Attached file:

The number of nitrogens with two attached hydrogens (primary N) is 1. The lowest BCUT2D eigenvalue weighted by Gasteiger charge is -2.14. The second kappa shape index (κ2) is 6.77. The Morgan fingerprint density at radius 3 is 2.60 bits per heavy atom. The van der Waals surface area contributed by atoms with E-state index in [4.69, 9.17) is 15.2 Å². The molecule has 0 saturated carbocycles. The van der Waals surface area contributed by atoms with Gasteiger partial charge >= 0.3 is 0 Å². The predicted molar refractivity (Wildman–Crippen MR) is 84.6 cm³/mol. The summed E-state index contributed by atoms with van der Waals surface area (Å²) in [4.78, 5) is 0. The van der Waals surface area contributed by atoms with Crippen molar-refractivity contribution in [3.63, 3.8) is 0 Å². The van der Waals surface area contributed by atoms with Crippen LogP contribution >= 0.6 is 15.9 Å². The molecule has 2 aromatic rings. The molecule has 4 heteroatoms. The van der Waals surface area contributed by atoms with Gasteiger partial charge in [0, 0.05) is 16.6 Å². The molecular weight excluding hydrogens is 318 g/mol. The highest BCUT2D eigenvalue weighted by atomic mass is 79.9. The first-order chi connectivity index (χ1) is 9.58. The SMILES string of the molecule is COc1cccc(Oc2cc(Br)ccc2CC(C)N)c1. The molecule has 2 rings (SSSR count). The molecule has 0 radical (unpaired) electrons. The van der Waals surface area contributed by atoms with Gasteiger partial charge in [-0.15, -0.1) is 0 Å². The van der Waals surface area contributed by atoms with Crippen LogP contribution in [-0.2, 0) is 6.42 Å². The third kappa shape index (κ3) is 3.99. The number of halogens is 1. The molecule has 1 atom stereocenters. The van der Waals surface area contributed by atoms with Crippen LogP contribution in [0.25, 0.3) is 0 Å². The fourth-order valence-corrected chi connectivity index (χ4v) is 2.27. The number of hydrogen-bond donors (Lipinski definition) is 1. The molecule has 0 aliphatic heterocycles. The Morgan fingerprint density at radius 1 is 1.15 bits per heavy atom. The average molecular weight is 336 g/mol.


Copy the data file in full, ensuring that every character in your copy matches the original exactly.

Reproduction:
The number of nitrogens with two attached hydrogens (primary N) is 1. The lowest BCUT2D eigenvalue weighted by Gasteiger charge is -2.14. The second kappa shape index (κ2) is 6.77. The Morgan fingerprint density at radius 3 is 2.60 bits per heavy atom. The van der Waals surface area contributed by atoms with E-state index in [4.69, 9.17) is 15.2 Å². The molecule has 0 saturated carbocycles. The van der Waals surface area contributed by atoms with Gasteiger partial charge >= 0.3 is 0 Å². The predicted molar refractivity (Wildman–Crippen MR) is 84.6 cm³/mol. The summed E-state index contributed by atoms with van der Waals surface area (Å²) in [4.78, 5) is 0. The van der Waals surface area contributed by atoms with Crippen molar-refractivity contribution in [3.63, 3.8) is 0 Å². The van der Waals surface area contributed by atoms with Crippen LogP contribution >= 0.6 is 15.9 Å². The molecule has 2 aromatic rings. The molecule has 4 heteroatoms. The van der Waals surface area contributed by atoms with Gasteiger partial charge in [0, 0.05) is 16.6 Å². The molecular weight excluding hydrogens is 318 g/mol. The highest BCUT2D eigenvalue weighted by atomic mass is 79.9. The first-order chi connectivity index (χ1) is 9.58. The SMILES string of the molecule is COc1cccc(Oc2cc(Br)ccc2CC(C)N)c1. The molecule has 2 rings (SSSR count). The molecule has 0 radical (unpaired) electrons. The van der Waals surface area contributed by atoms with Gasteiger partial charge in [-0.15, -0.1) is 0 Å². The van der Waals surface area contributed by atoms with Crippen LogP contribution in [-0.2, 0) is 6.42 Å². The third kappa shape index (κ3) is 3.99. The number of halogens is 1. The molecule has 1 atom stereocenters. The van der Waals surface area contributed by atoms with Crippen LogP contribution in [0.25, 0.3) is 0 Å². The fourth-order valence-corrected chi connectivity index (χ4v) is 2.27. The number of hydrogen-bond donors (Lipinski definition) is 1. The molecule has 0 aliphatic heterocycles. The Morgan fingerprint density at radius 1 is 1.15 bits per heavy atom. The average molecular weight is 336 g/mol.